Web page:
5.30.2006 1:39am
cj (mail):
From experience, I would guess this is standard journalistic operating procedure: i.e., trying to get the "gist" of the facts without too much detail.

Might have been the reporter, might have been an editor.

I'd be surprised if it were a "deliberate distortion" (per one of the commenters). Probably just reporting/editing with an eye toward clarity (i.e. easy readability) and/or space constraints.

Also, I agree with another commenter: You might *possibly* get a correction from the wire service, but that would probably only be picked up on by local publishers who haven't yet run the piece. The chance of a local paper publishing such a "correction" (if you can get it in the first place) to an already-published item is slim to none.
5.30.2006 2:14am
Hoosier:
Dave Hardy--I commend you on your refusal to be dragged down by absolutism. In this case I, too, " would regard content-based discrimination as justifying ... beating the holy living **** out of those involved. If not issuing the party firing the last salute live ammo."

It would be unfortunate, of course, to shoot these people--but probably a sign from God that we are being too accepting of homosexuals. And His will be done . . .

Do you think the jury would find "temporary sanity" in my case?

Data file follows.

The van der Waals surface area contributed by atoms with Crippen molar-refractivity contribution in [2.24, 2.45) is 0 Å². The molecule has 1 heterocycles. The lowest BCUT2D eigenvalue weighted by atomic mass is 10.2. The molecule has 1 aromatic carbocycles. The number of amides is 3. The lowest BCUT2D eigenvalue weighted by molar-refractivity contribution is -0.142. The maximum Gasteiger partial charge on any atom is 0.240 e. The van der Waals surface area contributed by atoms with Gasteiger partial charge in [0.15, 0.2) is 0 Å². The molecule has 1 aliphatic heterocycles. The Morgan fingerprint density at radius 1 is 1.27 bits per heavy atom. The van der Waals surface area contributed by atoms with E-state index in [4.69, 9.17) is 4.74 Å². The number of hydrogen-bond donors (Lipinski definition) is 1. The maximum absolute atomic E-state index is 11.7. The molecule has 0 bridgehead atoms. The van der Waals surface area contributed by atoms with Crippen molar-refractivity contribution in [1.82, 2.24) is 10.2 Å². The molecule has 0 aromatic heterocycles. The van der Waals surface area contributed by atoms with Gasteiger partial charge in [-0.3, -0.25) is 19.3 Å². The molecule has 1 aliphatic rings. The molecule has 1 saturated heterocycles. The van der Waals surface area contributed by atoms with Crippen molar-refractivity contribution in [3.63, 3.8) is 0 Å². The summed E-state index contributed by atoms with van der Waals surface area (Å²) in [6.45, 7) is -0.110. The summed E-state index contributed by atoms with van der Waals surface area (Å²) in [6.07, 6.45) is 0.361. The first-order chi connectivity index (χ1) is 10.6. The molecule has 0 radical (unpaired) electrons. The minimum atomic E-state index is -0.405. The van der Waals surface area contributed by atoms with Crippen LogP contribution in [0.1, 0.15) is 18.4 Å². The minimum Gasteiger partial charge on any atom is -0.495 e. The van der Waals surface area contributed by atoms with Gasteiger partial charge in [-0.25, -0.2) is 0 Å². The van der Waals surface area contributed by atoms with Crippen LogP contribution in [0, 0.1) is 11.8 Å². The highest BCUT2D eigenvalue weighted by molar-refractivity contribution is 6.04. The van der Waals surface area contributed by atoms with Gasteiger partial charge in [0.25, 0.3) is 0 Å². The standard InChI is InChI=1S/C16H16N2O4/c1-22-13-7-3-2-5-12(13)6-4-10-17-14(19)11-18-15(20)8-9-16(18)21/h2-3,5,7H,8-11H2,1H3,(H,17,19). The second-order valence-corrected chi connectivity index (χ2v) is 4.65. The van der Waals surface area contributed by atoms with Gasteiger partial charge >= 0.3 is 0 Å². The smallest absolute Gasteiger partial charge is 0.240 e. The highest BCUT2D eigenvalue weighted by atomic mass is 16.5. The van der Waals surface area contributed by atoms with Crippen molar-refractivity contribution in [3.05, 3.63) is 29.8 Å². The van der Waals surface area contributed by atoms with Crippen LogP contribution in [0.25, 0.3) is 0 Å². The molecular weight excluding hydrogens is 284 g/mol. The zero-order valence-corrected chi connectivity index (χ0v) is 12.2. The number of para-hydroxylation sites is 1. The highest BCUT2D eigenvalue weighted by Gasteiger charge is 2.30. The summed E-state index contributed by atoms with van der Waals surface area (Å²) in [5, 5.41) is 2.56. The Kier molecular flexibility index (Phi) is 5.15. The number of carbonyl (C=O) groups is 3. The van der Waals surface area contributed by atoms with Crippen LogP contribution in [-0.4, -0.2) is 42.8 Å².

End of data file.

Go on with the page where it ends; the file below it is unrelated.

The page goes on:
5.30.2006 7:19am
Huh:
What's the possibility that the AP took the characterization of the law directly from a press release?

I'd say the odds are pretty good.

Also, I can see the legal import of leaving those words out of the law. But I don't much see how leaving those words out of the story is going to harm too many lay people. It might even confuse them. Perhaps over breakfast you can disabuse family or friends who have read the story over their misconceptions: "Oh, no, it's a content-neutral ban on speech that disturbs because of its noisiness and not its message."

Let me know how that goes.
5.30.2006 9:44am
Aultimer:

Dave Hardy wrote:
The one comfort is that the individuals involved probably don't know about the Statutes at Large and will probably rely on the AP report.

The individuals involved know a bit about the legal system.
5.30.2006 10:15am
Frank Howland (mail):
Here's an excerpt from a press release by my congressman, Steve Buyer (R-IN):
"As amended, H.R. 5037 reflects a compromise agreement with the Senate that would prohibit demonstrations at national cemeteries and Arlington National Cemetery from taking place within 150 feet of a road, pathway, or other route of ingress or egress, 60 minutes before and after a funeral."
This is available from Steve Buyer's sites at www.congress.org and from www.house.gov
5.30.2006 4:05pm
Eugene Volokh (www):
Mr. Howland: I'm too swamped to get in touch with Rep. Buyer's office right now (though I was tempted), but if you can get in touch with them and report on the results, I'd love to hear about them.
5.30.2006 8:59pm